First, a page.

But what has not been sufficiently included on our 4+2 charts is the bigger picture. We've been talking a lot about these megatrends that present challenges, but also provide structural tailwind for our business. As I said, how we deal with these megatrends will be very important for our future success.
And you also know from us that we take our social responsibility very serious. As we have been demonstrating time and again, we are fully aware that our product is not a commodity, but a fundamental need and close to our customers' hearts. And the relevance of a robust corporate governance structure is more important than ever, if you can see if you look on our peers in this sector.
None of this is new for us, but the first time we have tried to put it all in one page to show how we look on our business in a much bigger picture view. Of course, we are in to provide an adequate return to our shareholders, informed on earnings and value growth. And I think it is fair to say that we have been quite successful in doing so in the last years.
But if that were our only focus, we would fall short in the long run. Almost everything that we do has some or one or several ESG elements and we are in the process of sustainably improving our disclosure on this subject, because I'm convinced that we are doing already much more, but we have not been successful yet in marketing this transparency.
And with that, I would like to switch to the traditional full year results presentation for 2019. None of them should come to you as a surprise. Our business remains largely predictable and unsurprisingly for us, we once again delivered what we have promised.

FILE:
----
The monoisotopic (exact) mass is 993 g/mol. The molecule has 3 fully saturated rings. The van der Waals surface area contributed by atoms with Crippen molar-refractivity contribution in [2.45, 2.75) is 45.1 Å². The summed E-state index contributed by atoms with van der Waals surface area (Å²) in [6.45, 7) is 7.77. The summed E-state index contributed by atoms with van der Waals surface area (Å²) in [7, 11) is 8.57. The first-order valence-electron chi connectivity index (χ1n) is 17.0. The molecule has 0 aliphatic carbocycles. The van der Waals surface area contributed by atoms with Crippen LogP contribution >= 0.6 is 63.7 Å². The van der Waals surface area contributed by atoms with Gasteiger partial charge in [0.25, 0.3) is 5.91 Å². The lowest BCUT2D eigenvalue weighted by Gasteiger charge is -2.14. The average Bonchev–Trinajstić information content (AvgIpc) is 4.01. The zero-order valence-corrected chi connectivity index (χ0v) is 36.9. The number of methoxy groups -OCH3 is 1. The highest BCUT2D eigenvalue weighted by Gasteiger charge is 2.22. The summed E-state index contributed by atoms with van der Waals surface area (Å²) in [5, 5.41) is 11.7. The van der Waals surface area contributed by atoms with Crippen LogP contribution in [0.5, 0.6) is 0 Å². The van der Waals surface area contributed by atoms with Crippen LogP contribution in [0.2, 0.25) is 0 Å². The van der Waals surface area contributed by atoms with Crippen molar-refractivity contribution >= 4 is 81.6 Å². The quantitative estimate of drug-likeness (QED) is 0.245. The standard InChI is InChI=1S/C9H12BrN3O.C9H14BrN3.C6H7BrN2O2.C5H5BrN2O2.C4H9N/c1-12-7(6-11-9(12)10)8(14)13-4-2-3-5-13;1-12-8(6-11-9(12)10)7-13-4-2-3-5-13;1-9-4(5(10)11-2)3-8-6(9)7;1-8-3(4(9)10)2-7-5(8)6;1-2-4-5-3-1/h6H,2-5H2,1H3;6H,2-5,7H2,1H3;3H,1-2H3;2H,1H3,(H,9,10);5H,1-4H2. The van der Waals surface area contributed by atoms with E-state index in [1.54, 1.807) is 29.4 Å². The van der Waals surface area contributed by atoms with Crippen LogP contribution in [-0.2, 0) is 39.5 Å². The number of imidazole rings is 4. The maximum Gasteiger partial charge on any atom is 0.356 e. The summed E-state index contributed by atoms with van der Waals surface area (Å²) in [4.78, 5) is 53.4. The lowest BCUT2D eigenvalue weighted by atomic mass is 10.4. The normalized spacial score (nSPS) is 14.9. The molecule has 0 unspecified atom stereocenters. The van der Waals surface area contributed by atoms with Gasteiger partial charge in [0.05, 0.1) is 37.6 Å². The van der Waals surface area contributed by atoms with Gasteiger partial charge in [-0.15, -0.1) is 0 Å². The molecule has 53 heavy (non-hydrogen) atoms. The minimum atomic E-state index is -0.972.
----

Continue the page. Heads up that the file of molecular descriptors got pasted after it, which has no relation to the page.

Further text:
Let me start with the highlights on page five before Helene will take you through the specifics. EBITDA for all four segments improved and total EBITDA was up by 13.2%. Group FFO was up by 7.7% based on the new group FFO metric, which equals 3.2% per share.
If you compare it to our old FFO1 metrics earnings were actually up by 9% per share. Our adjusted NAV per share was €51.93 which was almost 16% higher than at the end of 2018. Adjusted for acquisitions and sales, we saw an 11.8% like-for-like overall value increase in 2019.
We will be promising a dividend -- or we were proposing a dividend per share of €1.57 to the Annual General Meeting in May. In line with previous years, we expect to offer a scrip dividend so long as our share trade around or above adjusted NAV. Our LTV on the end of 2019 was 43.1% and very much in the middle of our comfort zone. Net debt-to-EBITDA multiples of 11.5, is in line with what we reported in the November figures.
And with this, I hand over to Helene.
Helene von Roeder
So, thank you very much, Rolf, and a kind hello from my side too. So in the course of 2019, we managed to grow across all four segments. This is partly due to a slightly larger portfolio, but also because of the continuous improvements we have been making to our business. To be sure Hembla is included in these numbers for two months.